Currently reading: Under the skin: how the car painting process is going green
New inkjet-style printing process reduces energy consumption

During the past year, new precision paint processes have emerged that promise to speed up the manufacturing of cars, make it more sustainable and allow manufacturers to offer a wider range of colour options and decorative finishes.

Earlier this year, Under the Skin looked at ABB’s new robotised Pixelpaint, a technology that applies paint in a similar way to an inkjet printer, creating sharp edges to the paint rather than the soft blur associated with conventional spray guns. It also means there’s no overspray and the company claims 100% of the paint is applied to the car. By contrast, around 20% of the paint applied by conventional techniques ends up in the spray booth filters. German company Dürr has a similar technology called Ecopaintjet being trialled by BMW and the process is already in use at Audi

Traditionally, painting a car is one of the messiest and most wasteful aspects of the production process. In the past, paint from high-pressure spray guns would bounce off the surface of the car’s bodywork, creating a mist of paint droplets that would be sucked away from the spray booth by fans and filtered. Then came HVLP guns (high volume, low pressure), which made a considerable improvement. But any two colour processes (such as differentcoloured roof panels) still involve the time-consuming process of applying and drying the first colour, masking it with tape and paper to protect it from overspray, and then applying the second colour.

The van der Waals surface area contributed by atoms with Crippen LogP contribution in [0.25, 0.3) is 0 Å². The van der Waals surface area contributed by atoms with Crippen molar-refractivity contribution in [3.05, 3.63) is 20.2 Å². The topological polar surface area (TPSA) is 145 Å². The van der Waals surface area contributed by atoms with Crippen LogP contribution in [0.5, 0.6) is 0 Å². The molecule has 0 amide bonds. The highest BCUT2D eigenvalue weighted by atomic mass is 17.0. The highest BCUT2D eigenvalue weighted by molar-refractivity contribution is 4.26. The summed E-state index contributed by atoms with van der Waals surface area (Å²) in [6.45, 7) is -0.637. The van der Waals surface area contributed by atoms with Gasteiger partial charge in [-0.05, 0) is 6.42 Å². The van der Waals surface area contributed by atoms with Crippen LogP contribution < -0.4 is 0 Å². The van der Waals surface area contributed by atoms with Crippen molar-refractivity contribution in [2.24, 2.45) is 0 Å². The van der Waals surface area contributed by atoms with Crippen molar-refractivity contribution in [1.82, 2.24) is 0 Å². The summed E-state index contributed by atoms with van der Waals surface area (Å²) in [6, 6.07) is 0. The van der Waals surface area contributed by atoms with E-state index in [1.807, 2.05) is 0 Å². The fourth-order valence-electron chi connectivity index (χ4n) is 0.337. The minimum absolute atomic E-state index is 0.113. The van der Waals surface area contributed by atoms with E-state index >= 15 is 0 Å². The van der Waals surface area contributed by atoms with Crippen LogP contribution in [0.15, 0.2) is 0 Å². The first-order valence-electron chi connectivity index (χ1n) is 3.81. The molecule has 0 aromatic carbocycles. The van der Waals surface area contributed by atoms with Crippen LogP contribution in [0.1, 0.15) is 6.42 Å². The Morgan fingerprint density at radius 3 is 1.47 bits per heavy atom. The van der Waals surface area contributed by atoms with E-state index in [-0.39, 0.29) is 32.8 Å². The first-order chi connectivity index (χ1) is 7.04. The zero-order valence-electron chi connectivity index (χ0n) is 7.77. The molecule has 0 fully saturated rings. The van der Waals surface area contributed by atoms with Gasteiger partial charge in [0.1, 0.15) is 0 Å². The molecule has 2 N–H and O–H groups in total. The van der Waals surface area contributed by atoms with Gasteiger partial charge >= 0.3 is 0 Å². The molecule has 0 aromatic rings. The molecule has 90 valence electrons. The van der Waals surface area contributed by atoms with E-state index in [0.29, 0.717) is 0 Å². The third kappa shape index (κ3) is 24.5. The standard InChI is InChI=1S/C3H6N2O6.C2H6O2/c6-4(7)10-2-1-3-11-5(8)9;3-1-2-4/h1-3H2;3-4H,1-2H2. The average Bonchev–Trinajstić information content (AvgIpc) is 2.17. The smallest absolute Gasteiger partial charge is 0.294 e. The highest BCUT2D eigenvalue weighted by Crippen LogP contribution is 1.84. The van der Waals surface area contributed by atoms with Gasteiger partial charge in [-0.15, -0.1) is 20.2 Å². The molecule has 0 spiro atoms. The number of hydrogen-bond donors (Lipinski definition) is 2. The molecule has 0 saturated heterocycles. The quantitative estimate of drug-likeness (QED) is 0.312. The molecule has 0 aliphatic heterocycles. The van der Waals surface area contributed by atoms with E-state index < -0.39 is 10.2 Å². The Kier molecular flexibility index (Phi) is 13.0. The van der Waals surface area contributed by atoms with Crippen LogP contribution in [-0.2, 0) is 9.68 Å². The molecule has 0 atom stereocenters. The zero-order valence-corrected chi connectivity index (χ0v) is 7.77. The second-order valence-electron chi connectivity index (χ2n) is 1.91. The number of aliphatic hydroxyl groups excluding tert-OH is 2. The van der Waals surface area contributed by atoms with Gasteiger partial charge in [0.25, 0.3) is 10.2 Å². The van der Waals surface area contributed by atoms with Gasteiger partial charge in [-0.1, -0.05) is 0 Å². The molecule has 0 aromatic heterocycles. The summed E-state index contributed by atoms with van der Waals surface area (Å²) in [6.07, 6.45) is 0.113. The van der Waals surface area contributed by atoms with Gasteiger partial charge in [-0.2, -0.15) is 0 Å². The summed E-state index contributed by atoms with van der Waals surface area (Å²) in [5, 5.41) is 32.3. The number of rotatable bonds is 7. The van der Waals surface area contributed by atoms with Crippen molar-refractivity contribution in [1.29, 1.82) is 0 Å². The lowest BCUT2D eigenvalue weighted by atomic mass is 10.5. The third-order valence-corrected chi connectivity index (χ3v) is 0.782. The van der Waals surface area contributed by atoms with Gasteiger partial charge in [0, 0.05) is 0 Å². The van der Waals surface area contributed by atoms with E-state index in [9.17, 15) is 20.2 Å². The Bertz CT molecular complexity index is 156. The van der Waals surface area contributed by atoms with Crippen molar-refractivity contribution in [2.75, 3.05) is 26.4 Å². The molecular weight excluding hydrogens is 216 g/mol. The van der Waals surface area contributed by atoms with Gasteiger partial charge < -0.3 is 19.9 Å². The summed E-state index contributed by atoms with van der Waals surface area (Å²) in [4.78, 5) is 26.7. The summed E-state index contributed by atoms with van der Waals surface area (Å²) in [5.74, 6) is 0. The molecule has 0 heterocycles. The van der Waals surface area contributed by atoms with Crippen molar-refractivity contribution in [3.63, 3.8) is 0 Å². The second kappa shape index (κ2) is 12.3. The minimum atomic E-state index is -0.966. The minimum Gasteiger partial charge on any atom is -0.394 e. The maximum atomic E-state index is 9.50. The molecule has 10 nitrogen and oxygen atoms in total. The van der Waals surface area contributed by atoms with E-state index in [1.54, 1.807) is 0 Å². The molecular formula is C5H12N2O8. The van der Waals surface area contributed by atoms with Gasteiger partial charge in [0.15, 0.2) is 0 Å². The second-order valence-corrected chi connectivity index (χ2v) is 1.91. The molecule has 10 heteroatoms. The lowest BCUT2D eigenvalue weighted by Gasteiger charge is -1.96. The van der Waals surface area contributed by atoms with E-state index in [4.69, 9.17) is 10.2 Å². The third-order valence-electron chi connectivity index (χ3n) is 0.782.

The new robot systems are quite different. The Pixelpaint spray head is equipped with 1000 nozzles that fire tiny droplets of paint, the smallest of which is about the size of two human blood cells, giving pin-sharp edges to the paint as it’s applied. The Ecopaintjet robot is similar, applying paint through a nozzle plate perforated by 50 tiny holes from a distance of 30mm. Prior to any painting job, a measuring system makes paint-free passes over the shell, working out its precise shape so the robot can track its way over the surface evenly. Software uses that data to calculate the paths the applicator needs to take as it travels over the surface of the bodywork, controlling the speed and tilt angle of the spray head at the same time. 

Once that’s done, the robot can begin painting, covering about 1.8 square metres per minute and taking around two minutes to finish a typical car roof panel. To do the job in the traditional way by removing the body from the paint line, Dürr estimates that masking it and applying the second colour would take several people 50 minutes. The new method also saves around 15 square metres of masking tape and film per bodyshell. In addition, it’s reckoned that the new technique makes energy savings of up to 25% during the paint drying process. 

BMW is testing the same technology on an in-house fleet of 19 M4 Coupés, applying two-tone paint and M4 logos on the boot and bonnet. BMW estimates that if the system is adopted, the reduction in energy filtering overspray from the air in spray booths could make an energy saving of 6000MWh over 7000 operating hours and reduce the carbon footprint of its manufacturing processes by 2000 tonnes of CO2 a year.

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Cars with superman vision

Autonomous cars with ‘X-ray’ vision? The University of Sydney and Choda Wireless have completed a three-year R&D project called Cooperative Perception, which lets a connected vehicle track the path of a pedestrian obscured by buildings. The system works by enabling vehicles to ‘see’ what other vehicles are seeing, increasing their range of perception by having access to different viewpoints. 

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